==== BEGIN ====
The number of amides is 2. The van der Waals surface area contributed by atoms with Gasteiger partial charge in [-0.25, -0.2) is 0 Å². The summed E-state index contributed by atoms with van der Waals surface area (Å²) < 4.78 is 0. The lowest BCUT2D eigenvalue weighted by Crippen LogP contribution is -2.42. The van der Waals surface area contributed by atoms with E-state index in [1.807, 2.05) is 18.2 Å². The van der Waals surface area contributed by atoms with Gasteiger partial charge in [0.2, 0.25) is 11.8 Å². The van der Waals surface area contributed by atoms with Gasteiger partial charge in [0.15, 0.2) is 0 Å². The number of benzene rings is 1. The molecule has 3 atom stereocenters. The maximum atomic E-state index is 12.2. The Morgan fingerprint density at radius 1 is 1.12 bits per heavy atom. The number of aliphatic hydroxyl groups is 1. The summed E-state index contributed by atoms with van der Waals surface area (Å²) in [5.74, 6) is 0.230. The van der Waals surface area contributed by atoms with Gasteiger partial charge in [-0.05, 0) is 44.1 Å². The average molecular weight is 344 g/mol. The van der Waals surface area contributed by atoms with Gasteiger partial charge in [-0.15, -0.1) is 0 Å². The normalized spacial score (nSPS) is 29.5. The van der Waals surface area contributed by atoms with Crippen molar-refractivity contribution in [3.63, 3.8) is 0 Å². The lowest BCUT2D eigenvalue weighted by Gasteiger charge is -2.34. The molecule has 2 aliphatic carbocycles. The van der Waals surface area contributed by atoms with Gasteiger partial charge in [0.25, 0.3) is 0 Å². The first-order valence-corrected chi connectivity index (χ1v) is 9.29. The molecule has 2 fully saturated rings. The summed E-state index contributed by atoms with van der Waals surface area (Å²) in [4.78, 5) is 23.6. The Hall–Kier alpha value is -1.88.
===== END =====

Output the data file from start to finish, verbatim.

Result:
The number of amides is 2. The van der Waals surface area contributed by atoms with Gasteiger partial charge in [-0.25, -0.2) is 0 Å². The summed E-state index contributed by atoms with van der Waals surface area (Å²) < 4.78 is 0. The lowest BCUT2D eigenvalue weighted by Crippen LogP contribution is -2.42. The van der Waals surface area contributed by atoms with E-state index in [1.807, 2.05) is 18.2 Å². The van der Waals surface area contributed by atoms with Gasteiger partial charge in [0.2, 0.25) is 11.8 Å². The van der Waals surface area contributed by atoms with Gasteiger partial charge in [0.15, 0.2) is 0 Å². The number of benzene rings is 1. The molecule has 3 atom stereocenters. The maximum atomic E-state index is 12.2. The Morgan fingerprint density at radius 1 is 1.12 bits per heavy atom. The number of aliphatic hydroxyl groups is 1. The summed E-state index contributed by atoms with van der Waals surface area (Å²) in [5.74, 6) is 0.230. The van der Waals surface area contributed by atoms with Gasteiger partial charge in [-0.05, 0) is 44.1 Å². The average molecular weight is 344 g/mol. The van der Waals surface area contributed by atoms with Gasteiger partial charge in [-0.15, -0.1) is 0 Å². The normalized spacial score (nSPS) is 29.5. The van der Waals surface area contributed by atoms with Crippen molar-refractivity contribution in [3.63, 3.8) is 0 Å². The lowest BCUT2D eigenvalue weighted by Gasteiger charge is -2.34. The molecule has 2 aliphatic carbocycles. The van der Waals surface area contributed by atoms with Gasteiger partial charge in [0.25, 0.3) is 0 Å². The first-order valence-corrected chi connectivity index (χ1v) is 9.29. The molecule has 2 fully saturated rings. The summed E-state index contributed by atoms with van der Waals surface area (Å²) in [4.78, 5) is 23.6. The Hall–Kier alpha value is -1.88.